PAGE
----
James Reid reports on the human face of pressures on the health service – which was already struggling for the past decade under austerity, before inevitably being impacted by the Coronavirus pandemic

“I said to the surgeon just do the operation and stick me in a corridor afterwards, send me straight home, stick me in a broom cupboard I don’t care, just do it.”

Sharron, a 59-year-old with spinal stenosis who also looks after her elderly mother, has been waiting for surgery for more than a year. Meanwhile, her condition has deteriorated to the point that daily tasks are now a struggle.

“I used to love baking, I loved cooking but I can’t do that anymore,” she told Byline Times. “I have to cook sitting down which is very unnerving because you’re on eye-level with the pan.

“I should be able to do a lot more. I should be able to go out and do gardening, to be able to peg the washing out – I couldn’t even do that this year. I should be able to put the bins out on bin day. I can’t even vacuum the house properly. I have to do it sitting, going from chair, to chair, to chair. If I was to try and stand at the basin to clean my teeth, I wouldn’t make it. I can’t stand unaided for more than two minutes.”

Sharron is one of six million people in the UK currently waiting for treatment on the NHS – a figure that has risen dramatically since the start of the Coronavirus pandemic. The pressure on the NHS as a result of the crisis has seen routine appointments and procedures pushed-back. Surgeries with wait times of weeks have turned into months, even years. 

While much of the focus has been on the pressure of waiting lists on the NHS and – rightly – on its impact on cancer referrals, behind this is the silent struggle of people with chronic or undiagnosed illnesses that are steadily deteriorating as they wait longer and longer for treatment.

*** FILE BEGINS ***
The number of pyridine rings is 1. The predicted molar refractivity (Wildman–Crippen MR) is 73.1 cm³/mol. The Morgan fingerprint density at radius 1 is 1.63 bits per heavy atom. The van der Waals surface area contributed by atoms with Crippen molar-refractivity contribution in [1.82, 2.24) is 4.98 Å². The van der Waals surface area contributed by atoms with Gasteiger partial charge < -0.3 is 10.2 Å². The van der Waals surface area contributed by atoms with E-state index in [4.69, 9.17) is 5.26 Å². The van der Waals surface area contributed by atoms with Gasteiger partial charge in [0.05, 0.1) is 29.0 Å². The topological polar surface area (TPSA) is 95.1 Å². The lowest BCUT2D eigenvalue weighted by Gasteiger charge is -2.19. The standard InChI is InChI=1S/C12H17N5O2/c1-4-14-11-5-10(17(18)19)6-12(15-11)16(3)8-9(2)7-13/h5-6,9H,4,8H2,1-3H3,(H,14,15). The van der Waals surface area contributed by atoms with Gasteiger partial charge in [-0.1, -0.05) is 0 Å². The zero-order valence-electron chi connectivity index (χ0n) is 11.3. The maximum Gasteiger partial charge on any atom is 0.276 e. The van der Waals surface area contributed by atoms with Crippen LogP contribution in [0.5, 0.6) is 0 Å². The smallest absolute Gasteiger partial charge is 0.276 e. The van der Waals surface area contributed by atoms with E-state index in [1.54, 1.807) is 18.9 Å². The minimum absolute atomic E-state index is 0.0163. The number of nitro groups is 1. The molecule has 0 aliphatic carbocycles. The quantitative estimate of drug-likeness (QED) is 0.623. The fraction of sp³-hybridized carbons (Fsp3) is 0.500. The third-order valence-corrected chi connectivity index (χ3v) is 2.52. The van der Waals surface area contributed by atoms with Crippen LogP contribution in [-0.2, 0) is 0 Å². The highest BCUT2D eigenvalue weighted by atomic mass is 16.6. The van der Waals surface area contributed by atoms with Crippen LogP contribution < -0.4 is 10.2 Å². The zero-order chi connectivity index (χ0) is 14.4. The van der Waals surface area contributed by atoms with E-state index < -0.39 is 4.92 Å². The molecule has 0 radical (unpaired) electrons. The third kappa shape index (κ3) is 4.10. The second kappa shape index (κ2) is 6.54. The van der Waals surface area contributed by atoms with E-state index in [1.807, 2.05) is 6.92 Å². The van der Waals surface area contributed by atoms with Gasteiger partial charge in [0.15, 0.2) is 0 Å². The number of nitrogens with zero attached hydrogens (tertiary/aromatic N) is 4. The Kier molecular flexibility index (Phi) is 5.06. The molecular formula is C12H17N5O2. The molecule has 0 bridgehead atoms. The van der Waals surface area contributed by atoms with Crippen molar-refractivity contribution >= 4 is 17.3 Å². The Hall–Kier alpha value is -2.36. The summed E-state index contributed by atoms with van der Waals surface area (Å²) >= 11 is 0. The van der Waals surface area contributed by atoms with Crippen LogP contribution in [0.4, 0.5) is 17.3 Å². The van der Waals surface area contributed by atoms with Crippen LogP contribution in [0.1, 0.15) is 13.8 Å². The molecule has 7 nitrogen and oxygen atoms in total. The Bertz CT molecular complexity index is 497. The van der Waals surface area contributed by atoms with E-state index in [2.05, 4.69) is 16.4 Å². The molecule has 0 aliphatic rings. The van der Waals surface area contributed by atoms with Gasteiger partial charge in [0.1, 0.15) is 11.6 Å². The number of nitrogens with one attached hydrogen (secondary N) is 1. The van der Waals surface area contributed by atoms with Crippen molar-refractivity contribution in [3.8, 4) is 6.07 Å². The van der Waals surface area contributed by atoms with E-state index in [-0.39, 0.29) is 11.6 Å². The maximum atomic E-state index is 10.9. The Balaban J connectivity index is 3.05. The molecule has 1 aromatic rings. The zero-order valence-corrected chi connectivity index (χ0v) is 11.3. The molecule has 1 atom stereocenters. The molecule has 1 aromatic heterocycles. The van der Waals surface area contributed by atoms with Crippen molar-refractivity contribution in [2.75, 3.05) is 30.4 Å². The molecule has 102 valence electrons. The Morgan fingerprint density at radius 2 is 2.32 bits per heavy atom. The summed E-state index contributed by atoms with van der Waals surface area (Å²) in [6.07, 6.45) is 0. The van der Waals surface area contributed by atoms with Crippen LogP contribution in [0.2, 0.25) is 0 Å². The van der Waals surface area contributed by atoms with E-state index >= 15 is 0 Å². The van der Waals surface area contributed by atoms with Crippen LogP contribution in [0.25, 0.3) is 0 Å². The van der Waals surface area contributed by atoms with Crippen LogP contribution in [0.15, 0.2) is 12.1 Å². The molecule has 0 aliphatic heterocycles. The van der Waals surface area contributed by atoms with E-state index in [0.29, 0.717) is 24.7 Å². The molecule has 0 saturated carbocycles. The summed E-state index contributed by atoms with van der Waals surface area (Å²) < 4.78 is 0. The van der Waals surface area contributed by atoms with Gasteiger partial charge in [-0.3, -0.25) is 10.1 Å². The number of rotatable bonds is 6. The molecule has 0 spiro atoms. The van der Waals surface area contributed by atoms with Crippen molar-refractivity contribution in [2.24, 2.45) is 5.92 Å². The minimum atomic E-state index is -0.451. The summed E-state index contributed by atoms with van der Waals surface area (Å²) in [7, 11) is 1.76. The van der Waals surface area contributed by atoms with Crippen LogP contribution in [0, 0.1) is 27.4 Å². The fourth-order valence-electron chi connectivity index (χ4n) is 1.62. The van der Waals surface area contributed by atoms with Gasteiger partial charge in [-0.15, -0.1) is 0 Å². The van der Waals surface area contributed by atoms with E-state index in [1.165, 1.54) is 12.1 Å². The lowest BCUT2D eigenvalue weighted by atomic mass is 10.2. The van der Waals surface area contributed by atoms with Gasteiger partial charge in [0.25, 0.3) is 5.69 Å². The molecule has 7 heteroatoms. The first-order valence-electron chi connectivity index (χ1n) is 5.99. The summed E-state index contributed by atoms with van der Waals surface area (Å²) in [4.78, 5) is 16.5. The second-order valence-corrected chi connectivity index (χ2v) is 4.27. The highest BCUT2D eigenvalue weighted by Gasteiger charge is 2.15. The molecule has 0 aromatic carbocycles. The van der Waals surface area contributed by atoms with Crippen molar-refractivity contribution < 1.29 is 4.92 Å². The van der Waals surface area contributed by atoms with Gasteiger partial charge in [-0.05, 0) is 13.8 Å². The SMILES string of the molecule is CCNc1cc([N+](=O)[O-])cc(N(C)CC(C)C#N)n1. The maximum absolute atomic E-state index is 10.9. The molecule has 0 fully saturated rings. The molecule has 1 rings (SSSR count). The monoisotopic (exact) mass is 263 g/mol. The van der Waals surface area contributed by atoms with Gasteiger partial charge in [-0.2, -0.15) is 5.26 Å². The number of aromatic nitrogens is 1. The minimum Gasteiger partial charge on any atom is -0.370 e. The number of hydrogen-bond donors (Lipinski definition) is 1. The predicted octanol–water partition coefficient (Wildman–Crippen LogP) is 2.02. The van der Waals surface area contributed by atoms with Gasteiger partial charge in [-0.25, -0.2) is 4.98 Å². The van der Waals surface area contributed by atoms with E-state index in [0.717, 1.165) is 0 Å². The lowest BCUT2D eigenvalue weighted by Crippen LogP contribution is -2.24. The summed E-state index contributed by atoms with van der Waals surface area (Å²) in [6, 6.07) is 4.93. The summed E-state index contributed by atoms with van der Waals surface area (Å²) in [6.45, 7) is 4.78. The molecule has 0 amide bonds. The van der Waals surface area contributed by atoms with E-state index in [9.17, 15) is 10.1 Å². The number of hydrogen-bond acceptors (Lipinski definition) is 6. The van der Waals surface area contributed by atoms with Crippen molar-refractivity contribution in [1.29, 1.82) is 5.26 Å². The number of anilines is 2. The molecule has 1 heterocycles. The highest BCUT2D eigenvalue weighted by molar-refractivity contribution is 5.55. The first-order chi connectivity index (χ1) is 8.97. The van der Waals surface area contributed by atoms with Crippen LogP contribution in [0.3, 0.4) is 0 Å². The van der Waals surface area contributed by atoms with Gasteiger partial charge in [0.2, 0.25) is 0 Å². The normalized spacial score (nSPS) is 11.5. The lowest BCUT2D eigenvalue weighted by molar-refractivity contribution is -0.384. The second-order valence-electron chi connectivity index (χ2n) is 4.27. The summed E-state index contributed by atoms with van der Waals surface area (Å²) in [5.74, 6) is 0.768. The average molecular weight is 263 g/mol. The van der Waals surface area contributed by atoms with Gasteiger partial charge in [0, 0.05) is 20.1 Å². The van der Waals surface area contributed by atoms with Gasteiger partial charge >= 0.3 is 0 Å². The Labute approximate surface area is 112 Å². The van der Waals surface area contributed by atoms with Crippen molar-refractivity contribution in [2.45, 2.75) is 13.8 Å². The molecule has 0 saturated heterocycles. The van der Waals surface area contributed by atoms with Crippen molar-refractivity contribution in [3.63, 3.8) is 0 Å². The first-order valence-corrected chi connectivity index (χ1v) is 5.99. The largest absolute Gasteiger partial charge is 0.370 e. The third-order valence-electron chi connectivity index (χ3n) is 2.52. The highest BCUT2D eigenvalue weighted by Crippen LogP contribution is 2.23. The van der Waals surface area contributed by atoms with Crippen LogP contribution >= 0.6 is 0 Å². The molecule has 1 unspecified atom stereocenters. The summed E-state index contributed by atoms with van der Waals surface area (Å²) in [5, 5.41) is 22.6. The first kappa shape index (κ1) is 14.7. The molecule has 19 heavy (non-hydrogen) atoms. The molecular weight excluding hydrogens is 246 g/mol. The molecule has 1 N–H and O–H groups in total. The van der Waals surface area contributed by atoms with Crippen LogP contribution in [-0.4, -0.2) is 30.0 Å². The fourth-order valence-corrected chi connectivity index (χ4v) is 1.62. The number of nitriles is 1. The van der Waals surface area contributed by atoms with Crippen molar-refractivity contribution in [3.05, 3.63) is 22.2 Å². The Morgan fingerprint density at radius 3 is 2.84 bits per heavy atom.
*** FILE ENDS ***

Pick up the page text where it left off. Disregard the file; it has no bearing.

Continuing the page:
Getting worse, too, is the mental health of those anxiously waiting to know if and when they will be treated, alongside the knowledge that their conditions are likely getting worse and therefore more difficult to treat.

“It’s not just about that you can’t walk, that you can’t go out,” Ruth Isden, of AgeUK, told Byline Times. “People find it really emotionally and psychologically hard as well. It’s really affecting people’s mental health. The level of health anxiety is really high and it’s not just COVID. There’s anxiety about waiting, not knowing if they’ll get treatment, when they’ll get treatment, if it’s going to happen.” 

For Sharron, this is something she knows all too well.

“The waiting is absolutely killing me, being sent home three times has sent me to an all-time mental low,” she said.

Spinal stenosis is a condition in which pressure is placed on nerves in the spine and it can cause weakness in limbs, problems with walking and back pain. Surgery can be required to lessen this pressure.

“You know when you see old people walking around, leaning on a walking stick and they’re bent forward,” said Sharron. “Well, that’s me and I’m not even 60.”

Sharron was first sent for a MRI scan in September 2020, after which she was quickly diagnosed with spinal stenosis along with prolapsed discs. The advanced nature of her condition meant that she was immediately put forward for surgery, which she was told would be in weeks.